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H D - S E N S E I

A view on Blu-ray by Gary W. Tooze

 

America Lost and Found: The BBS Story [Blu-ray]

 

Head (1968)     Easy Rider (1969)     Five Easy Pieces (1970)

Drive, He Said (1971)     A Safe Place (1971)

The Last Picture Show (1971)       The King of Marvin Gardens (1972)

 

 

Review by Gary Tooze

 

Production:

Theatrical: Columbia Pictures Corporation and/or BBS Productions

Video: Criterion Collection - Spines # 543 -550

 

'BBS' stands for the production team of Bert Schneider, Robert (Bob) Rafelson and Steve Blauner.

 

Disc:

Region: 'A'-locked (as verified by the Momitsu region FREE Blu-ray player)

Case: Custom Blu-ray-height case. 6 Bookstyle flap cardboard cases including a 114-page book featuring color photos and essays by critics J. Hoberman, Chuck Stephens, Matt Zoller Seitz, Kent Jones, Graham Fuller, and Mark Le Fanu - inside a sturdy box (see images below).

Release date: November 23rd, 2010

 

 

Description: Like the rest of America, Hollywood was ripe for revolution in the late sixties. Cinema attendance was down; what had once worked seemed broken. Enter Bob Rafelson, Bert Schneider, and Steve Blauner, who knew that what Hollywood needed was new audiences—namely, young people—and that meant cultivating new talent and new ideas. Fueled by money from their invention of the superstar TV pop group the Monkees, they set off on a film-industry journey that would lead them to form BBS Productions, a company that was also a community. The innovative films produced by this team between 1968 and 1972 are collected in this box set—works that now range from the iconic (Easy Rider, Five Easy Pieces, The Last Picture Show) to the acclaimed (The King of Marvin Gardens) to the obscure (Head; Drive, He Said; A Safe Place), all created within the studio system but lifted right out of the countercultural id.

 


Title:

 

 

During the height of Monkeemania, the band was advertised on everything from magazines and dolls, to trading cards and Christmas cards, so it seemed like a feature film starring the Pre-Fab Four should be a hit. Unfortunately Head was a failure due to the fact that the band's teenybopper fans expected a rehash of the TV show's light humor, and instead got a surreal, and slightly dark, satire.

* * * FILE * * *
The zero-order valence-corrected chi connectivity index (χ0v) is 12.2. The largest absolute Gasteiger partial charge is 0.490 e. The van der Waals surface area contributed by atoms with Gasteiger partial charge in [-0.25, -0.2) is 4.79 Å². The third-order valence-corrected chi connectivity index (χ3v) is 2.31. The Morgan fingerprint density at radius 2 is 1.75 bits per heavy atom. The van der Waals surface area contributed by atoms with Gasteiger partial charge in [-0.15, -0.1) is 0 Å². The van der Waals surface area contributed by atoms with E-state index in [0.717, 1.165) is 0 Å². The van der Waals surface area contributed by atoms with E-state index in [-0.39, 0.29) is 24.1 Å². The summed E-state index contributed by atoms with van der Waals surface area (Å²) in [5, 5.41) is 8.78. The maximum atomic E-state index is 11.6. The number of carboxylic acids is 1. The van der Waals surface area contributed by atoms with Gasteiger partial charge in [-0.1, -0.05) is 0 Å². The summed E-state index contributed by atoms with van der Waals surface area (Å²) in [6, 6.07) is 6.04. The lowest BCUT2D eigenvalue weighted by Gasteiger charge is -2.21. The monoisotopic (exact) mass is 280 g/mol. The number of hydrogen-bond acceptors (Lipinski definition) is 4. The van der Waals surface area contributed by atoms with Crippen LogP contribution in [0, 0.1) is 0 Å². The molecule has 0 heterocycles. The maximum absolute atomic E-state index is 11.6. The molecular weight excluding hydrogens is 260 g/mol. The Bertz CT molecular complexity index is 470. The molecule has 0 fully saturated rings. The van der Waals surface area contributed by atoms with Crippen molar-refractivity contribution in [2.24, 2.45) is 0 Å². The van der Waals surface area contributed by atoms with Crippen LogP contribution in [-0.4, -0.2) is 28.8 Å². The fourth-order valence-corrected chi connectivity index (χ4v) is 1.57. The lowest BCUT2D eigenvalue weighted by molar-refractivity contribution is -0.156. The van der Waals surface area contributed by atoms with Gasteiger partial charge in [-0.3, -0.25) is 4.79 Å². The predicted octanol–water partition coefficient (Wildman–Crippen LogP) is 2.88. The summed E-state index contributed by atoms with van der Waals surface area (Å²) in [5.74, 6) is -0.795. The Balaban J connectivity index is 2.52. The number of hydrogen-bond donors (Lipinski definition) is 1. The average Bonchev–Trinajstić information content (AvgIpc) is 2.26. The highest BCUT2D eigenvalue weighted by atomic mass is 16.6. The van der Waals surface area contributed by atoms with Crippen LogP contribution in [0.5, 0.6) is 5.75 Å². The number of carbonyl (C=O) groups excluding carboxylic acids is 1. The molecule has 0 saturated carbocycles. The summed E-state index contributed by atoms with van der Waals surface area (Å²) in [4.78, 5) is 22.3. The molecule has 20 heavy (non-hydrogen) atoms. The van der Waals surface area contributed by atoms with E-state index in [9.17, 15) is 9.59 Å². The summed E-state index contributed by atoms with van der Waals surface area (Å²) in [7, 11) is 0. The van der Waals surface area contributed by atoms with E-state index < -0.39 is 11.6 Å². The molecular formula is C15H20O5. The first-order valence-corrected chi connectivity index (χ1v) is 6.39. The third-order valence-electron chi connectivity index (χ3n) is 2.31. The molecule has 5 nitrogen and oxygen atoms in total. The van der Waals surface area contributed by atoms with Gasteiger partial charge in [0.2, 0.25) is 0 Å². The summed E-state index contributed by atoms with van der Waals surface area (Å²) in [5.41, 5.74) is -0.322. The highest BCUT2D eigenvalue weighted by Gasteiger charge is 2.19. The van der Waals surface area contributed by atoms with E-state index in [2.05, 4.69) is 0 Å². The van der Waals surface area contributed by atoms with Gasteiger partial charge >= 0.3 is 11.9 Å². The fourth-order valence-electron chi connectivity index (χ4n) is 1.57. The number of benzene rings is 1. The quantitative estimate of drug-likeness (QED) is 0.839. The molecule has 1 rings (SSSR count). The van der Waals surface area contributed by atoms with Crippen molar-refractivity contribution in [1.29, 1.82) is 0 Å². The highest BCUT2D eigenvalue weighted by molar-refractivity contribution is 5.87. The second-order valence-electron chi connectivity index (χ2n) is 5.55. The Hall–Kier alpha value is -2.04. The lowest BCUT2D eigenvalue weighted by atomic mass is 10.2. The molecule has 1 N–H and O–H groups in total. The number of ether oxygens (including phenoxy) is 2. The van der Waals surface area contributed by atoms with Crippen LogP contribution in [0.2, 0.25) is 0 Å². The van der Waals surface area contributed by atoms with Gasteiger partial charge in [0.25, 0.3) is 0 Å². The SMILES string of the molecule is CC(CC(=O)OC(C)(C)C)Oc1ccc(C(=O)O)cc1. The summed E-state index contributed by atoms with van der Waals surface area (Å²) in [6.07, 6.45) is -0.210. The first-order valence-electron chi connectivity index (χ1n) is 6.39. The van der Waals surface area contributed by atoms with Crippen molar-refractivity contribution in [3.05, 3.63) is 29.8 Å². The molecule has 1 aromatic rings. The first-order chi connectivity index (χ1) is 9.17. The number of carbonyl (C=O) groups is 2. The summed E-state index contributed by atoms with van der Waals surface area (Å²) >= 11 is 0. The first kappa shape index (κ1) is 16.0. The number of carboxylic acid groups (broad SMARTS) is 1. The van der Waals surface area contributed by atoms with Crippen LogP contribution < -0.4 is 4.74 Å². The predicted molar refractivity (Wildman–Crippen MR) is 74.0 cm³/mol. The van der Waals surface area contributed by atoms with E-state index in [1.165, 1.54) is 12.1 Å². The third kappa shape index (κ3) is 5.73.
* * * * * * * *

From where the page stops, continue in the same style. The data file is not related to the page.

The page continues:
Runtime: 1:25:46.182 

Disc Size: 46,411,231,976 bytes

Feature Size: 28,033,462,272 bytes

Video Bitrate: 35.004 Mbps

Chapters: 23

 

Video:

Aspect ratio: 1.78:1

Resolution: 1080p / 23.976 fps

Video codec: MPEG-4 AVC Video

 

Bitrate:

 

 

Audio:

DTS-HD Master Audio English 3829 kbps 5.1 / 48 kHz / 3829 kbps / 24-bit (DTS Core: 5.1 / 48 kHz / 1509 kbps / 24-bit)

LPCM Audio English 1152 kbps 1.0 / 48 kHz / 1152 kbps / 24-bit
Commentary: Dolby Digital Audio English 192 kbps 2.0 / 48 kHz / 192 kbps
 

 

Subtitles:

English (SDH), none

 

Extras:

• Audio commentary featuring the Monkees
• New video interview with director Bob Rafelson - 'From The Monkees to Head' (28:28)
• New documentary about BBS featuring critic David Thomson and historian Douglas Brinkley (27:38)
• Screen tests with the Monkees (4 + 2)
• Trailers and TV and radio spots
• Ephemera, including behind-the-scenes photos by Henry Diltz (6:38)
• Rare 1968 television interview (The HY Lit Show - 1968) with the Monkees (5:31)

 

Cover/case: